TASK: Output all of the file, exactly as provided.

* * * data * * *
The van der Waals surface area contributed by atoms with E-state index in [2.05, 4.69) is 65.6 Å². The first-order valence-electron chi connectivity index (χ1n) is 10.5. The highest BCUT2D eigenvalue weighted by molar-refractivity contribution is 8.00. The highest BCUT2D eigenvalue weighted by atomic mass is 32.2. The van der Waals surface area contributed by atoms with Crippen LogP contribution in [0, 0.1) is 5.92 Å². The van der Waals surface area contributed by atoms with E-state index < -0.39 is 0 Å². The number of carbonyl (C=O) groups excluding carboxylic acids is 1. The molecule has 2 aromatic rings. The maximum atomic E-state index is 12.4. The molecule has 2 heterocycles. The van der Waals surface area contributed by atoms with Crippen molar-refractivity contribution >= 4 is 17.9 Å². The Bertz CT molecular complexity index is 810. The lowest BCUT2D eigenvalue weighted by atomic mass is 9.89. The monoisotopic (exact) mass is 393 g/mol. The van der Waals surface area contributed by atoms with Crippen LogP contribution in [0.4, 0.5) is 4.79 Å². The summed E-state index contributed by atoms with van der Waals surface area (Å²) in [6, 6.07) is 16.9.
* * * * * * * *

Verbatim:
The van der Waals surface area contributed by atoms with E-state index in [2.05, 4.69) is 65.6 Å². The first-order valence-electron chi connectivity index (χ1n) is 10.5. The highest BCUT2D eigenvalue weighted by molar-refractivity contribution is 8.00. The highest BCUT2D eigenvalue weighted by atomic mass is 32.2. The van der Waals surface area contributed by atoms with Crippen LogP contribution in [0, 0.1) is 5.92 Å². The van der Waals surface area contributed by atoms with E-state index < -0.39 is 0 Å². The number of carbonyl (C=O) groups excluding carboxylic acids is 1. The molecule has 2 aromatic rings. The maximum atomic E-state index is 12.4. The molecule has 2 heterocycles. The van der Waals surface area contributed by atoms with Crippen molar-refractivity contribution >= 4 is 17.9 Å². The Bertz CT molecular complexity index is 810. The lowest BCUT2D eigenvalue weighted by atomic mass is 9.89. The monoisotopic (exact) mass is 393 g/mol. The van der Waals surface area contributed by atoms with Crippen LogP contribution in [0.4, 0.5) is 4.79 Å². The summed E-state index contributed by atoms with van der Waals surface area (Å²) in [6, 6.07) is 16.9.